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Poet Omar Willey's 'incantation' pays tribute to ancestors of Seattle's First Nations

Omar Willey
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Each day during the month of April, KUOW is highlighting the work of Seattle-based poets for National Poetry Month. In this series curated by Seattle Civic Poet and Ten Thousand Things host Shin Yu Pai, you'll find a selection of poems for the mind, heart, senses, and soul.


n "Incantation," poet Omar Willey summons the ancestors of this land and place to remember where we, as guests of this Native land, fit into and contribute to its history and its ongoing life.

Born on Pill Hill, and raised on Beacon Hill, Omar Willey is the publisher of "The Seattle Star," where he sponsors music and poetry events. He is also the head of the obscure annual global music event known as Netlabel Day.


Quiet Salish Sea,
spite and malice mountaintops –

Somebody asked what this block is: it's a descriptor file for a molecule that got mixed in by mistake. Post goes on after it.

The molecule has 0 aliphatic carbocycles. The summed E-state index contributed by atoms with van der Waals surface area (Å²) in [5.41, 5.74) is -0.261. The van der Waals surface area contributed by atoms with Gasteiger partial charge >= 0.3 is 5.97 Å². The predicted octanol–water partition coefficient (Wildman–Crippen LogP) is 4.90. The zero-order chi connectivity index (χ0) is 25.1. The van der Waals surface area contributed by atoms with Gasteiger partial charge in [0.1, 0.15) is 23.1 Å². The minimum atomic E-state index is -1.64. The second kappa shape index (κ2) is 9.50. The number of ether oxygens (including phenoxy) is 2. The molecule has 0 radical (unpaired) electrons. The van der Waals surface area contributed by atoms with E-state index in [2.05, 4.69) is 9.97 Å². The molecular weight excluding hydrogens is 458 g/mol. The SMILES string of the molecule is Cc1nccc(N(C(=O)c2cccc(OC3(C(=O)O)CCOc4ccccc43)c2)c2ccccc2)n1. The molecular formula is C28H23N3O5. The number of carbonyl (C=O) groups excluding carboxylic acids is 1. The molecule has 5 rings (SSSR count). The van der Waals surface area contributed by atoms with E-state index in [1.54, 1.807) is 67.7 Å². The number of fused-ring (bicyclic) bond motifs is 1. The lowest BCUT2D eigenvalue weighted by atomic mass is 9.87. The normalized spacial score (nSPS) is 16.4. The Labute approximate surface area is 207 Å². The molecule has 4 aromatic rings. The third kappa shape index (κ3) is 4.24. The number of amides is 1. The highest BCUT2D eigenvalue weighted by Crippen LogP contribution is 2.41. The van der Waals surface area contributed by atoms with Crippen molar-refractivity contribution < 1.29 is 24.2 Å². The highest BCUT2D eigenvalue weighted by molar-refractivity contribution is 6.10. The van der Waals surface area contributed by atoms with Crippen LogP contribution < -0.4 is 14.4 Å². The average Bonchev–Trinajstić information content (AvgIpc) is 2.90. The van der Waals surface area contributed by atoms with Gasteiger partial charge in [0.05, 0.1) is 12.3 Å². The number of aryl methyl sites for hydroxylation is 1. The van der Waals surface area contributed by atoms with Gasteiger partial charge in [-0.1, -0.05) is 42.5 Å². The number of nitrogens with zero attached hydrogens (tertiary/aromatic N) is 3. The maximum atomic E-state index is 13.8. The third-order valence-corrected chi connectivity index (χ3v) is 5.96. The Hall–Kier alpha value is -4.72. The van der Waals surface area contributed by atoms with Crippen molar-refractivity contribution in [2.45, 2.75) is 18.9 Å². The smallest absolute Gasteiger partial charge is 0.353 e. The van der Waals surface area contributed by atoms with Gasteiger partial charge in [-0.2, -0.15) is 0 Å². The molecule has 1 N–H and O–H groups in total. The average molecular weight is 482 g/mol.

between these frozen waves and igneous land
a strand
of blood, connecting coast to coast,
yin to yang, fossil to footprint –

We summon thee with voice congealed
from lava of our history:
First woman, first artiste,
first to die, first passenger;
first nation to first civilized to
first of the Great Forgetting;
first to flee, first to find,
first to lose, first lost,
first to pass between our forms –
and all who followed thus –

you have borne our struggle in your heels
before we were even ether,
radiated soulful joy from visions
before we could see the lightning;
you have made all paths perfect possible
before we knew there was a journey;

and so in this holy place we gather
in your wake and become silent:
speak through us
move through us
play through us
weep through us
love through us
as we still live through you, humbled.

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